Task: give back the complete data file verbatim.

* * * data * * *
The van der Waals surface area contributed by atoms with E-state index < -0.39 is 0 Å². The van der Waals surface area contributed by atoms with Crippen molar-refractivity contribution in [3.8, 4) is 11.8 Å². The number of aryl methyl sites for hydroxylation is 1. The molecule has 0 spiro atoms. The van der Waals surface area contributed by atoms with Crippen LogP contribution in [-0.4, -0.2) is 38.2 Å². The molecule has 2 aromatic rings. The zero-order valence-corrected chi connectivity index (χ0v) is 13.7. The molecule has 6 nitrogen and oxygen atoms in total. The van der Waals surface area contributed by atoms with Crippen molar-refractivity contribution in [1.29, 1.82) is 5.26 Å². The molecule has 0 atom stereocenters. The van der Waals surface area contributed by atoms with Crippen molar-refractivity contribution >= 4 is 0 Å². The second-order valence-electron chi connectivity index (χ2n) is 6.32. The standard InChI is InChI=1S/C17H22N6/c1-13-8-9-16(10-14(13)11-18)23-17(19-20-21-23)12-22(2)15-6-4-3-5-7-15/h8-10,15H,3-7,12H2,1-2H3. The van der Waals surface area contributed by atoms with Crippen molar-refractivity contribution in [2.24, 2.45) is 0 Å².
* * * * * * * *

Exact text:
The van der Waals surface area contributed by atoms with E-state index < -0.39 is 0 Å². The van der Waals surface area contributed by atoms with Crippen molar-refractivity contribution in [3.8, 4) is 11.8 Å². The number of aryl methyl sites for hydroxylation is 1. The molecule has 0 spiro atoms. The van der Waals surface area contributed by atoms with Crippen LogP contribution in [-0.4, -0.2) is 38.2 Å². The molecule has 2 aromatic rings. The zero-order valence-corrected chi connectivity index (χ0v) is 13.7. The molecule has 6 nitrogen and oxygen atoms in total. The van der Waals surface area contributed by atoms with Crippen molar-refractivity contribution in [1.29, 1.82) is 5.26 Å². The molecule has 0 atom stereocenters. The van der Waals surface area contributed by atoms with Crippen molar-refractivity contribution >= 4 is 0 Å². The second-order valence-electron chi connectivity index (χ2n) is 6.32. The standard InChI is InChI=1S/C17H22N6/c1-13-8-9-16(10-14(13)11-18)23-17(19-20-21-23)12-22(2)15-6-4-3-5-7-15/h8-10,15H,3-7,12H2,1-2H3. The van der Waals surface area contributed by atoms with Crippen molar-refractivity contribution in [2.24, 2.45) is 0 Å².